Such he conceived to be the importance of the object which the noble lord sought to attain. His measure would reduce the toil of women and young persons within the limits of the usual day's labour of men in this country. It would tend to the improvement of their health : leave them more, though by no means enough of time, for education, household duties, and relaxation : and check the present disposition to the use of stimulants. [Hear, hear.] His own expectation was that it would do this to a much greater extent than the mere amount provided by the Bill. He thought in all probability that it would at least in a great many mills induce the master to substitute the labour of men for that of young persons and women. It was known that vast proportions of the young men were now out of employ. They were told now by Mr. Horner that there are hundreds of young men working as piercers for less wages than those of young women. (Hear, hear.] When you could no longer employ the women and young persons for twelve hours, what would be the difficulty of getting the unemployed, or those now employed at less wages to work for the higher wages now given to the women? [Hear, hear.] The natural state of things would thus be restored, men would do the hard work, and women would be entirely left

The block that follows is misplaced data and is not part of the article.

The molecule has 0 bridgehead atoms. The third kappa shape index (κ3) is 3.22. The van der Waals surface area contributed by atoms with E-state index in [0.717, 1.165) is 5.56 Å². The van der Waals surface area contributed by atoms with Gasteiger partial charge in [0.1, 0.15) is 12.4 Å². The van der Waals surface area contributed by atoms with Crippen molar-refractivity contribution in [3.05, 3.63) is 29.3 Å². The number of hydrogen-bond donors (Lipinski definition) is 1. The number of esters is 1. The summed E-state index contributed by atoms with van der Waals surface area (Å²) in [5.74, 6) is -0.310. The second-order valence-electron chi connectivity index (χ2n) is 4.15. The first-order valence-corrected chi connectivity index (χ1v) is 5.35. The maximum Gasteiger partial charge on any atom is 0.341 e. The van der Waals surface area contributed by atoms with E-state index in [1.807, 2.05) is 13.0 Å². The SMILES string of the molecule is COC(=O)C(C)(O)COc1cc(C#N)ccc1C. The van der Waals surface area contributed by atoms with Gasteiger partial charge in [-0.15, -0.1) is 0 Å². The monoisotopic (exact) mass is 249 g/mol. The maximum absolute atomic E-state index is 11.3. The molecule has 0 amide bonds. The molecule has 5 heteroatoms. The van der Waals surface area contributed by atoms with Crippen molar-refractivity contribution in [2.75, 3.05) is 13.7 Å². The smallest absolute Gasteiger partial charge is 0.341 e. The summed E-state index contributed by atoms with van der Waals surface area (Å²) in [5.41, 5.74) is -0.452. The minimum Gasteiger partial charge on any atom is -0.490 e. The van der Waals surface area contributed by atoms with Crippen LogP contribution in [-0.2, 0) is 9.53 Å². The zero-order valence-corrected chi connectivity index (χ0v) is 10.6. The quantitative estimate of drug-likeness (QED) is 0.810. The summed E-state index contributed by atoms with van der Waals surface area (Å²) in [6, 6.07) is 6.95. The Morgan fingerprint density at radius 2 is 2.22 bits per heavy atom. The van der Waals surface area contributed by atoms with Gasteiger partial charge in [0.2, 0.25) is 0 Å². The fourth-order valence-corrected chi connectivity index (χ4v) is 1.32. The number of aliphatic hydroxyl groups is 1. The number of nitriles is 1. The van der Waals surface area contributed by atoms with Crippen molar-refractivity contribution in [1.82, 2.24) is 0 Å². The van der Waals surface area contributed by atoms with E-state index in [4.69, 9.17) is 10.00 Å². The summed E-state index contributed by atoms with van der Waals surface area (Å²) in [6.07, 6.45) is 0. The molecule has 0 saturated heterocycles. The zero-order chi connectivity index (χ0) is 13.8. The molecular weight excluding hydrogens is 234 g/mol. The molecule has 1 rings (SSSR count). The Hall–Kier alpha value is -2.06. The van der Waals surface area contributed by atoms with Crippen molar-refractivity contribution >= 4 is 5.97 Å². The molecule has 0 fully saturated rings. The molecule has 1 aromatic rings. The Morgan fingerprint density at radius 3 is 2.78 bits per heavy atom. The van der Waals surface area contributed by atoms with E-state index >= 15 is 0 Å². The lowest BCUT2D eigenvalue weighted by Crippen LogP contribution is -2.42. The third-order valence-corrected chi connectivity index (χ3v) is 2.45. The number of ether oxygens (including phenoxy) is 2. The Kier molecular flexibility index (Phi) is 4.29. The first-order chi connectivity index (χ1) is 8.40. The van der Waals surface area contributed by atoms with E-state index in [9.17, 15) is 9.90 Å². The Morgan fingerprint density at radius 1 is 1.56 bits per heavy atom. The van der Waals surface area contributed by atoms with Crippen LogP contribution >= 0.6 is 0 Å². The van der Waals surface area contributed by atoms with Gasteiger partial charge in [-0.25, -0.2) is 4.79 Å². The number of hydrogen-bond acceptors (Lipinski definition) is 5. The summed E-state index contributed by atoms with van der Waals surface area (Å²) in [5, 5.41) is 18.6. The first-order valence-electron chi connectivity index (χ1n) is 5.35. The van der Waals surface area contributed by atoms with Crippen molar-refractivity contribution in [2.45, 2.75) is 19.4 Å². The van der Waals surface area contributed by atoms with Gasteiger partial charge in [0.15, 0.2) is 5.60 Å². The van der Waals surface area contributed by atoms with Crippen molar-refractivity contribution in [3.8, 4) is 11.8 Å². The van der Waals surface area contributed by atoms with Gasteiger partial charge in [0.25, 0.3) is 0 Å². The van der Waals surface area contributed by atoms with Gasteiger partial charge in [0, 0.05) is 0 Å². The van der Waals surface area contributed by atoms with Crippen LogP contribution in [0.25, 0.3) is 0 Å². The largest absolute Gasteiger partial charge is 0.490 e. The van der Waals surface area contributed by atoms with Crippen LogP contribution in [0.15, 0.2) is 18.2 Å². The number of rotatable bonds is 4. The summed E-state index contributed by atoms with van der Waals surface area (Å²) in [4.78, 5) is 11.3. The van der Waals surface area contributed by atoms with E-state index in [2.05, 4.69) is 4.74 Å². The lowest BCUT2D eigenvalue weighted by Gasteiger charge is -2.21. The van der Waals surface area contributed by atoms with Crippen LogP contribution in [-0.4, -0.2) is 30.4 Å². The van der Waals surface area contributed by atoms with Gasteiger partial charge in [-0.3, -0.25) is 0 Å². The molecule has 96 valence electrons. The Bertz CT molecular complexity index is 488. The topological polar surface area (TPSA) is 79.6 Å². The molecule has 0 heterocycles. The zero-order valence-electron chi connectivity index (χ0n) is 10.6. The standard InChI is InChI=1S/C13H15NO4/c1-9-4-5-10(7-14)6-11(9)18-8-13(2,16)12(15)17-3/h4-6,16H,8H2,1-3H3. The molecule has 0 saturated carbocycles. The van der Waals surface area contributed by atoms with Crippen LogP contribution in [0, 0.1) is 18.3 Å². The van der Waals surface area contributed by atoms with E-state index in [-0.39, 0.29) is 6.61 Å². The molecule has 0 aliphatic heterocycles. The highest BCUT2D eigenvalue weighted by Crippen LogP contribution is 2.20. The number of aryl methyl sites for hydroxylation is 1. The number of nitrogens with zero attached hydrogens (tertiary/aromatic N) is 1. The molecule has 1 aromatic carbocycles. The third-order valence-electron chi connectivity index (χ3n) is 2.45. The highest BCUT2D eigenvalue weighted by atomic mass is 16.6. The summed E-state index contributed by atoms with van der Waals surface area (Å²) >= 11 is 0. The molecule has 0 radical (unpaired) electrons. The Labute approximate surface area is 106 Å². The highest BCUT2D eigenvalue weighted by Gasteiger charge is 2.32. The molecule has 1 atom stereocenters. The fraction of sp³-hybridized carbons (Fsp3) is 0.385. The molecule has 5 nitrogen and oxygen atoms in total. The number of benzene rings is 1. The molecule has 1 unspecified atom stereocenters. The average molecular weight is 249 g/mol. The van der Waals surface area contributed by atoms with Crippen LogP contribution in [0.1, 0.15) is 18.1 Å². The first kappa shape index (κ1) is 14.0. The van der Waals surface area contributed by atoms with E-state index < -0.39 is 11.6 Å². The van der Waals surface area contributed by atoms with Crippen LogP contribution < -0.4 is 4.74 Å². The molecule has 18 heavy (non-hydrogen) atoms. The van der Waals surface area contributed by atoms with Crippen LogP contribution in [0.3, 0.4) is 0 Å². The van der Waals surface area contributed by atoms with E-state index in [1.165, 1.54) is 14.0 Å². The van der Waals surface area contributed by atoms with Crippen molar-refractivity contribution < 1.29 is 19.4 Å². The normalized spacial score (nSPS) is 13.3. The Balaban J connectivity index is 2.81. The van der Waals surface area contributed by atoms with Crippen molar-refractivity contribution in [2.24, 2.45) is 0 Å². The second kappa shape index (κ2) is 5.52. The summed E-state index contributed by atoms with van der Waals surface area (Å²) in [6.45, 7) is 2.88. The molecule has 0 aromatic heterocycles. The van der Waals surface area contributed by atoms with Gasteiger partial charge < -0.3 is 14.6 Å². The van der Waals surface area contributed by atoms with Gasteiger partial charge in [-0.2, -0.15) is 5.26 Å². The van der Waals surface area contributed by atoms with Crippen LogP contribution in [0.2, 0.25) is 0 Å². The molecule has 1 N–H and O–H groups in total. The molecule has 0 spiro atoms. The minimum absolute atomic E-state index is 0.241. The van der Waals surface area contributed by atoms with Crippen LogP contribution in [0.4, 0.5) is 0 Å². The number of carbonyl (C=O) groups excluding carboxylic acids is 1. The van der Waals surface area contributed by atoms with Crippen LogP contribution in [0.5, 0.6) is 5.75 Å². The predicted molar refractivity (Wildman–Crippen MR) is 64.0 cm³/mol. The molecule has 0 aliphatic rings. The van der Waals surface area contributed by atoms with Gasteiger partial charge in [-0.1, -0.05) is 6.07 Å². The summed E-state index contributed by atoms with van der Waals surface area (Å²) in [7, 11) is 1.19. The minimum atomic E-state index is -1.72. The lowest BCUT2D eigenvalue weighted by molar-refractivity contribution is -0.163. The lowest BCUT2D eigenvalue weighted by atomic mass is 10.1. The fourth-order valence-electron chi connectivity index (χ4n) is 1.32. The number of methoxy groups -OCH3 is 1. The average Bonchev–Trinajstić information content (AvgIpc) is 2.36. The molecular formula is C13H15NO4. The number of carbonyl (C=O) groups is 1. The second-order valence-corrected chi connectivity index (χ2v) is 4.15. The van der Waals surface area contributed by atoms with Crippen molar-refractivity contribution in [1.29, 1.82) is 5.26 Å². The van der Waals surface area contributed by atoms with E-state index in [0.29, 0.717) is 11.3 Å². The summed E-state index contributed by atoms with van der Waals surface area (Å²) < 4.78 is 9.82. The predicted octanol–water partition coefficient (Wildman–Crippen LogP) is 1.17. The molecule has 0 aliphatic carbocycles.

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to their household duties. [Hear, hear.] But, in many cases the limiting the labour of the women and young persons, would undoubtedly limit the labour of all ages and all sexes. The mill would only go for ten hours. He must confess he thought this a very desirable result. He should like to see the workmen in our factories work no longer hours than the great body of labourers in the country.